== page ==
The Autistic Society of Trinidad and Tobago (ASTT) has designated April autism awareness month, and is calling on the Government to place more emphasis on providing for children with the hidden disability of autism.According to ASTT, the Government and society as a whole must understand that children and adults with autism may not be in a wheelchair, or may not need a life-saving operation. However, they face discrimination and stigma. Autism Spectrum Disorders are neurological in nature, and can be considered hidden disabilities.People with autism must have the right to full participation in society, and they must be respected for their differences. Behavioural signs and symptoms are used for diagnosis. It is important for everyone to be aware of the early signs so that treatment can be sought as soon as possible.
Early signs which may indicate that a child is at risk for autism:
At six months:
• Rarely makes eye contact when interacting with others.
At nine months:
• No back-and-forth sharing of sounds, smiles or other facial expressions.
• No response to peek-a-boo games.
• Little babbling.
At 12 months:
• No back-and-forth gestures eg pointing, showing, reaching or waving.
• Repetitive body motions such as rocking or hand flapping.
• No response when name is called.
At 16 months:
• Few words
At 24 months:
• No two-word meaningful phrases.
• Avoids or ignores other children when they approach.
• No social skills
People with autism who can speak may also have communication problems. They need help getting suitable assistive communication devices. They all have socialising problems, and have great difficulty understanding people and the world around them. They have varying degrees of sensory problems and behavioural issues.Autism treatment is very costly as specific therapies and educational strategies must be used consistently.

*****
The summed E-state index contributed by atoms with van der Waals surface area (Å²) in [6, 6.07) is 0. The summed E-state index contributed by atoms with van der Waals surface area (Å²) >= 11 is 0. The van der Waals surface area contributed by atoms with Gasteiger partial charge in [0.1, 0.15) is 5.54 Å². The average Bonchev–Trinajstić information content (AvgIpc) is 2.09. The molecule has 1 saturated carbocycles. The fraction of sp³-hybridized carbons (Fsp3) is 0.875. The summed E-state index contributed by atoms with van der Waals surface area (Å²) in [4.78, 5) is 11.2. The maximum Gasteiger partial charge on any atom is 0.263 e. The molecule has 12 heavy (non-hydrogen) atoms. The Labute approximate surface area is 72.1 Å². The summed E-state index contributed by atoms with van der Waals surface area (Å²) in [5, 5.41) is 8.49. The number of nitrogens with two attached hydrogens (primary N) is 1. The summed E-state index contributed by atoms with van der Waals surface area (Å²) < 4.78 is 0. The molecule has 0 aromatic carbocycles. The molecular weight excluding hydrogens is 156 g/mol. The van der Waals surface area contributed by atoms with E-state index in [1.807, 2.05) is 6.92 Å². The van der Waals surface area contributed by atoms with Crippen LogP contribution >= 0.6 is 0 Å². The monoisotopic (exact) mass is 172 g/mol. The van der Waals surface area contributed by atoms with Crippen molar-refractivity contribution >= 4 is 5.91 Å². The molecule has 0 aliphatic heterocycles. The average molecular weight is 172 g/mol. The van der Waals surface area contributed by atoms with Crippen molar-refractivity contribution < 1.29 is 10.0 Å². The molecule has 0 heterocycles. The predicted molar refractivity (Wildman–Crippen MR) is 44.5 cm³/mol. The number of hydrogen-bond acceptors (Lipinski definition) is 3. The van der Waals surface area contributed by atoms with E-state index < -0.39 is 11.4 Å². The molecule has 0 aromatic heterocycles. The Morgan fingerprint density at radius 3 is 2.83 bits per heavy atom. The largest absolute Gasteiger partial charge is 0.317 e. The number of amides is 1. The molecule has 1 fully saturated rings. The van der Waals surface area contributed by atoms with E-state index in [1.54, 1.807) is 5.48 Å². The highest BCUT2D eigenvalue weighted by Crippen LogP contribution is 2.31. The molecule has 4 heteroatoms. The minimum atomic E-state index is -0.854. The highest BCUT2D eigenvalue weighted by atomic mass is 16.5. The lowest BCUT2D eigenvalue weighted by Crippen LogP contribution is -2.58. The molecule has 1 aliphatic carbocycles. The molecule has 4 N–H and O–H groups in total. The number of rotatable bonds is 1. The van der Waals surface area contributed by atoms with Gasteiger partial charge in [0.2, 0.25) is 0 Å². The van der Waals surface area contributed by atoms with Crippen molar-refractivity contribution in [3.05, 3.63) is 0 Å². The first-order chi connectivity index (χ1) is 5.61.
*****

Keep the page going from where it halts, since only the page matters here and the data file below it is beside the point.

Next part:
Children with autism need access to affordable:
• Early, expert screening/assessment
• Appropriate educational opportunities
• ­Special therapies eg occupational, speech, music, art, drama
• Life skill training/vocational training
• Tertiary level education opportunities
• Appropriate job opportunities
United Nation's Secretary-General'sMessage for 2011
The number of children and people with autistic conditions continues to rise-in every nation and in every racial, ethnic and social group. Although the recognition of autistic conditions among the scientific, health and care communities is improving, public awareness remains low. The annual observance of World Autism Awareness Day thus takes on ever greater importance as an opportunity to mobilise for action and assistance.Children and people with autistic conditions face major challenges associated with stigma and discrimination, as well as a lack of access to support. Many struggle with multiple barriers in their daily lives. Far too many suffer terrible discrimination, abuse and isolation in violation of their fundamental human rights.
Autism is a complex disorder. But in many cases the right treatment early on can bring improvements. That is why it is so important to raise awareness about the signs of autism and provide services as soon as possible.It is also critical to support parents, create jobs for individuals with autism based on their skills and strengths, and improve public education to better meet the needs of students with autism.Taking these steps will benefit society as a whole, enriching people with autism, their loved ones and others alike. As the mother of one child with autism said, "Although my daughter has walked a long way, I have walked a longer way."Together, let us travel this road toward a more caring and inclusive world.
For more information, contact Teresina Sieunarine, president, ASTT, at 646-5506, or e-mail: [email protected]